The most disconcerting thing about Platform isn’t how it sounds like a fractured kaleidoscope. It’s the cover. Holly Herndon, redheaded and cherubic, stares into the distance as her portrait is obscured by both steely matter and an red screen. The screen obstructs her vision while the matter obscures her mouth. In a way, it synopsizes Platform’s central question: How do you express humanity in the digital age?
Platform is composed of fragments and detritus. Samples come from Skype activity, YouTube clips, the closing of a refrigerator, and Herndon’s own angelic voice. For the most part, they all move together in an abstract melody rather than cacophony. The project is a contradiction: It expresses with what are too often believed to be expressionless tools. Herndon, staunch defender of laptop musicianship, told Consequence of Sound that that’s not an unfathomable idea. “They think it’s separating us and we don’t talk to one another anymore and we just use emojis,” Herndon said of technology. “That doesn’t negate emotion. It’s just a different kind of emotion. It’s an extension of our human relationships.”
But why does it all sound so challenging and unapologetically experimental? The contrast between Herndon’s sampled presence and the warped doodads represents Platform’s inner tension — between technology as a separator and technology as a conduit. If human connection is what’s lost in the digital age, Platform’s successes are in how it wrings humanity from that post-human web. The YouTube ads on cuts like “Unequal” and “Locker Leak” aren’t just eccentric flourishes, but another thread that complicates the journey toward emotional literacy.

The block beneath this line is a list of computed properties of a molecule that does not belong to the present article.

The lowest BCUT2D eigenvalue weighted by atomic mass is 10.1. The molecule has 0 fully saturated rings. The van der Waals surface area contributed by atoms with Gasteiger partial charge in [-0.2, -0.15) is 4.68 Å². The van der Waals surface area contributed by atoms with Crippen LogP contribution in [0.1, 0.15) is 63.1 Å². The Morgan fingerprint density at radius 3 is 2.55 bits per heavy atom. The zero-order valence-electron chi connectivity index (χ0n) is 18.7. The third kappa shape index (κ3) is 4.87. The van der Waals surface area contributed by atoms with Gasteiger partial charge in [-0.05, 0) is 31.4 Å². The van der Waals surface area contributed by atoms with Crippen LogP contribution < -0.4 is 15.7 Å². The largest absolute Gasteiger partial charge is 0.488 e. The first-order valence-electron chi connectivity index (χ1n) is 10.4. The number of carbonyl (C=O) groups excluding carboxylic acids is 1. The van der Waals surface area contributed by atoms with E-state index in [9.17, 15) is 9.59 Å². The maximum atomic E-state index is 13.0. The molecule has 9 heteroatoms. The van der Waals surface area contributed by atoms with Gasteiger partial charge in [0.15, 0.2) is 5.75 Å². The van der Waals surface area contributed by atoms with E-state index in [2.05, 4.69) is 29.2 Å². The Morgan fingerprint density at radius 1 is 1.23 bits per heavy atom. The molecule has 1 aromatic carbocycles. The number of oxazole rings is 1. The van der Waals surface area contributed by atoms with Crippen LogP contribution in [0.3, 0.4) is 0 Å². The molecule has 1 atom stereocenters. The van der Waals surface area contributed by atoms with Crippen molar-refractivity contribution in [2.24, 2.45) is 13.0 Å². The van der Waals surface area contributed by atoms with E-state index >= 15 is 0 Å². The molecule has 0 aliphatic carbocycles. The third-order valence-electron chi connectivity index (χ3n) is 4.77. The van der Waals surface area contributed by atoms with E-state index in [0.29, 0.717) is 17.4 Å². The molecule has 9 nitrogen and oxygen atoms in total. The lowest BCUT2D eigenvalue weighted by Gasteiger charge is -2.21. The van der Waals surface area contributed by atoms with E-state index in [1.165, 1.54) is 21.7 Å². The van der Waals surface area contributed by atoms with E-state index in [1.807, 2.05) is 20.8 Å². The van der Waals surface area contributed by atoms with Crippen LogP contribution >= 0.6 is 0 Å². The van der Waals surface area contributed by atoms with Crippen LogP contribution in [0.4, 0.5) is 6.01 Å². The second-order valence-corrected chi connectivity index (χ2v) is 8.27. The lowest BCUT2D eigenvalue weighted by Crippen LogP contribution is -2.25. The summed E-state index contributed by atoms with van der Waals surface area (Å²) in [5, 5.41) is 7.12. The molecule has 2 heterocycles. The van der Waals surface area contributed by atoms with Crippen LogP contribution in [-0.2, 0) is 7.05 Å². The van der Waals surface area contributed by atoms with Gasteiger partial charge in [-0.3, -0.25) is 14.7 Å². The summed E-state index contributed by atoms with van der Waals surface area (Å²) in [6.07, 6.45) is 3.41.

(Interview: Holly Herndon Goes Off the Grid)
At first, Platform works as it should, translating a heady concept and construction into something that works on a visceral level. “Interference” and “Chorus” kick off the album and stand out as immediate highlights. Like a laptop booting up, “Interference” gradually builds upon its rotating vocal chirps and whiz-bang percussion with a sense of urgency. The elements warp into something robotic as they’re tethered by static and liquid bass, becoming alien and indelible at the same time. “Chorus” levels out the ante for a number that’s more accessible, yet no less structurally complex. It’s almost operatic — her voice echoes, chopped by syncopated percussion and bubbling effects. It’s harmonic but, again, tense. Electronic constructs batter down on Herndon’s airy voice. What comes out is a chant that sounds like “I refuse you.” We don’t specifically get what that “you” is — whether it’s a lover or a machine — but what’s impressive is the compelling musicality.
Platform is continuously emotive, although it never quite tops the peak of “Chorus”. It’s not entirely a crutch, but Herndon does manage to use technology to pull out the multitudes her lilt is trying to express. “Morning Sun” switches from staccato rhythm to something more luscious. “Home” pulsates, using abbreviated pants and a floating vocal presence to evoke a playful sensuality.
At other times, Platform feels like an attempt at using a digital space to magnify human emotions rather than offer a fully formed example. It can get lost in its experimentation; some tracks come across hollow despite their busy structures. The hymnal textures on “Unequal” only serve as a stopgap between the much stronger “Chorus” and “Morning Sun”. The capriciousness of “DAO” feels a tad purposeless by the end. But if the comparatively saccharine closer “New Ways to Love” proves anything, it’s that there is a method to Platform’s madness — there’s potential in embracing the form rather than scoffing at it.
Essential Tracks: “Chorus”, “Interference”, and “Morning Sun”